The lady who ordered this for her 90-year-old grandmother loved the design of a longevity peach themed cake I made last year and would like something similar. So this cake was modelled after my old one.
Since I had some leftover cake and a bit of cream, I made one small layered cake to eat at home and take a sample cross-section of the cake too!
It's the first time I am decorating a cake with macarons because this order came at a really busy time, coinciding with photoshoot sessions for the chiffon cake book I am co-authoring with Susanne. With such a large quantity of longevity peaches to make as well, I decided to stick with simple decorations that can be made way ahead of time. Macaron shells freeze very well so it's the perfect choice :).
You may refer to this post for the macaron shell recipe for white and brown shells. I made these together with Brown and Cony macarons and froze them. Just to share some photos of the process...
Freshly piped macaron shells!
I dissolved some pink gel colouring in a little Vodka (Yay! Finally got some! Free too from a goodie bag :)) to make pink paint. I brushed on the pink flower patterns and pink shades on the peaches. I prepared some stiff green royal icing by adding some icing sugar to my stock of flooding consistency royal icing until I get the right piping consistency. I piped on the leaves using a piping bag with a corner snipped off.
Painting in pink and icing with green royal icing
Pandan chiffon cake
Begin by preparing Pandan juice. I don't measure exact amounts. Just roughly pick our about 20-30 Pandan leaves and blend with 100ml of water. I used more leaves this time as most are young and small. Strain out the juice and squeeze out any juice left in the pulp through a coffee filter. Let the juice collected sit in the fridge to settle for a few days. Use only the dark green layer that has settled at the bottom of the bowl.
Freshly made Pandan juice
Separating the clear liquid layer from the dark green layer.
Ingredients (makes four 6" round thin layer cakes^):
3 egg yolks
10g caster sugar
35g canola/vegetable oil
19g Pandan juice
32g coconut milk
1/4 tsp vanilla extract
1/4 tsp Pandan paste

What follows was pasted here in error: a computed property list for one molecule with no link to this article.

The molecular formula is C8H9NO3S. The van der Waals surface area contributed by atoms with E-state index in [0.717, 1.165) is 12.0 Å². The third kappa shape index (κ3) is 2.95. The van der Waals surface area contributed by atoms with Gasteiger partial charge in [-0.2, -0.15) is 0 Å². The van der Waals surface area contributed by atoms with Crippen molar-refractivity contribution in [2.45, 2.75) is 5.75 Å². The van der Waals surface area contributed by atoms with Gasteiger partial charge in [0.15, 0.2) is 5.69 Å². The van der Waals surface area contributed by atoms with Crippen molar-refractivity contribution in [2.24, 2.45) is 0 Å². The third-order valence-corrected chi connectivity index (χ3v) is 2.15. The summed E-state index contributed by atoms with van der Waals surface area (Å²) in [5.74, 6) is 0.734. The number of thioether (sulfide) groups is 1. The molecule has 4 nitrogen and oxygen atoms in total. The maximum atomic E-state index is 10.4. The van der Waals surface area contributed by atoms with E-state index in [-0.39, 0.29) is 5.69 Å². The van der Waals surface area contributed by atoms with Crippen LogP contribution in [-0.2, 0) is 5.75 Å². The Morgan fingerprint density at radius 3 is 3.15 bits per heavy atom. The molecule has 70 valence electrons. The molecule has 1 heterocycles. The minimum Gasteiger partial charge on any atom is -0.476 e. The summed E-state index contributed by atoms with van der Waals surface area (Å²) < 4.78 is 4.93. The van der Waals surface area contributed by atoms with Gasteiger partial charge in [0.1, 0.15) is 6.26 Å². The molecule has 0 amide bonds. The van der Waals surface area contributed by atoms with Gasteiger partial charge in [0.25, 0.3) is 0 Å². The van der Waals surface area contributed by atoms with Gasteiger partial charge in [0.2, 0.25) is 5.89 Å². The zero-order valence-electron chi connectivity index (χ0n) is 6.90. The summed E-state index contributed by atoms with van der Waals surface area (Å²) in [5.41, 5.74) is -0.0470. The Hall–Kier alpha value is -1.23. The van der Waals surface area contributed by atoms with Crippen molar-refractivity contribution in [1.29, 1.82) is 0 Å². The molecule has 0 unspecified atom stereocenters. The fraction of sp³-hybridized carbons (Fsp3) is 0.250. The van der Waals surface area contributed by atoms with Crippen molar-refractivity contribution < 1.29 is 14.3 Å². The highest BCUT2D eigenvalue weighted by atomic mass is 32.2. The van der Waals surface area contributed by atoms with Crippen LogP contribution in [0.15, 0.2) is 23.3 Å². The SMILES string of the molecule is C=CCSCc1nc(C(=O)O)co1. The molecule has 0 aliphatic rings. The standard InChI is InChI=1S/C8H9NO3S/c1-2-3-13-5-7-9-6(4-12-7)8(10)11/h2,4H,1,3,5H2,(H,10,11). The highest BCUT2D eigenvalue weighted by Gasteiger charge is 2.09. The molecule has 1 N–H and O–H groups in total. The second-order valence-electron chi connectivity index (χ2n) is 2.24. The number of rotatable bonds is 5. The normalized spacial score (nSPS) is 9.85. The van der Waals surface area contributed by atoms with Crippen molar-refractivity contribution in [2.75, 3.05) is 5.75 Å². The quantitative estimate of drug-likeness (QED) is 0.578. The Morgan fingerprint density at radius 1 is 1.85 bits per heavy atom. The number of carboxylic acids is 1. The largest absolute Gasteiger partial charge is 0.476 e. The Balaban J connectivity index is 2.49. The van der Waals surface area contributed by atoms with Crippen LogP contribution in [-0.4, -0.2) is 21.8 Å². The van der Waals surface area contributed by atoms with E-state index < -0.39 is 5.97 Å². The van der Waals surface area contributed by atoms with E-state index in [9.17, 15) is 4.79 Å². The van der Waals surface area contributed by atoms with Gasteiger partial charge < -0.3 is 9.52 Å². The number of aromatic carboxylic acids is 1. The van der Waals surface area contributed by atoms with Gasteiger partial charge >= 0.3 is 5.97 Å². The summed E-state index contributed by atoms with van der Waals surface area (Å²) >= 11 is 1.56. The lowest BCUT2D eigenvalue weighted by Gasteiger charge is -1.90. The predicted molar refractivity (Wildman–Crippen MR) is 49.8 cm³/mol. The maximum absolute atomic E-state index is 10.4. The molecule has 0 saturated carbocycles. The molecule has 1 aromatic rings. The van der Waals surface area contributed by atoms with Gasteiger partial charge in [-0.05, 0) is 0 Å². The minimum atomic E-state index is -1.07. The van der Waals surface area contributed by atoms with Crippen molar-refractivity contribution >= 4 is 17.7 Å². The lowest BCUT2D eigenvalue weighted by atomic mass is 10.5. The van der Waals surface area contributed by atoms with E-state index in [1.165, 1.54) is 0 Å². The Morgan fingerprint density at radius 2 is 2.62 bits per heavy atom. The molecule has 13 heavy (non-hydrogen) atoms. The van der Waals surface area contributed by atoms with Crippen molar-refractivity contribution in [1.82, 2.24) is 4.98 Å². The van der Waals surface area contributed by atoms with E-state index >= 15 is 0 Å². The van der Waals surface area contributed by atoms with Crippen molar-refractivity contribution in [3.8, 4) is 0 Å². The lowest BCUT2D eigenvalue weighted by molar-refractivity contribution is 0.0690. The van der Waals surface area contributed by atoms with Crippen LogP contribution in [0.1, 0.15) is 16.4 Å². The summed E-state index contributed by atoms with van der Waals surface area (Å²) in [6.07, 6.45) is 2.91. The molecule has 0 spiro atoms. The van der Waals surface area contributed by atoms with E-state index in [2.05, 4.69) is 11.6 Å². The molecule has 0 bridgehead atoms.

1/4 tsp coconut flavouring (optional)
58g cake flour
1/8 tsp salt
4 egg whites
40g caster sugar
1/4 tsp cream of tartar
^ I actually baked more layers than needed just in case. I also didn't have more than one 6" round pan so I baked big layer cakes and used the 6" round pan to cut out circles. Edges are not neat but it's not an issue since the cake is going to be covered in cream. You could also bake a tall 6" cake and slice it across. Increase the baking time if you are doing it this way.
1. Preheat oven to 160°C. Place a baking tray of water at the bottom of oven to create steam (optional). Set oven rack to second lowest position. Line baking pans/trays with baking paper.
2. Whisk egg yolks and sugar until pale and thick. Add oil and whisk until well combined. Add coconut milk, Pandan juice and all the flavourings. Whisk until well combined. Gradually sift in flour and salt, whisking until no trace of flour is seen.
3. Prepare the meringue. Beat egg whites with cream of tartar in a clean metal bowl with electric mixer until soft peaks form. Gradually add sugar and beat until stiff peaks form.
4. Quickly but gently fold in the meringue into egg yolk batter in three batches. Scoop the batter into the prepared trays. Tap the trays on the table a few times to release trapped air bubbles.
5. Bake for 12 minutes or until skewer comes out clean. Note that baking time may vary as each oven is different. Immediately remove from tray and peel off baking paper.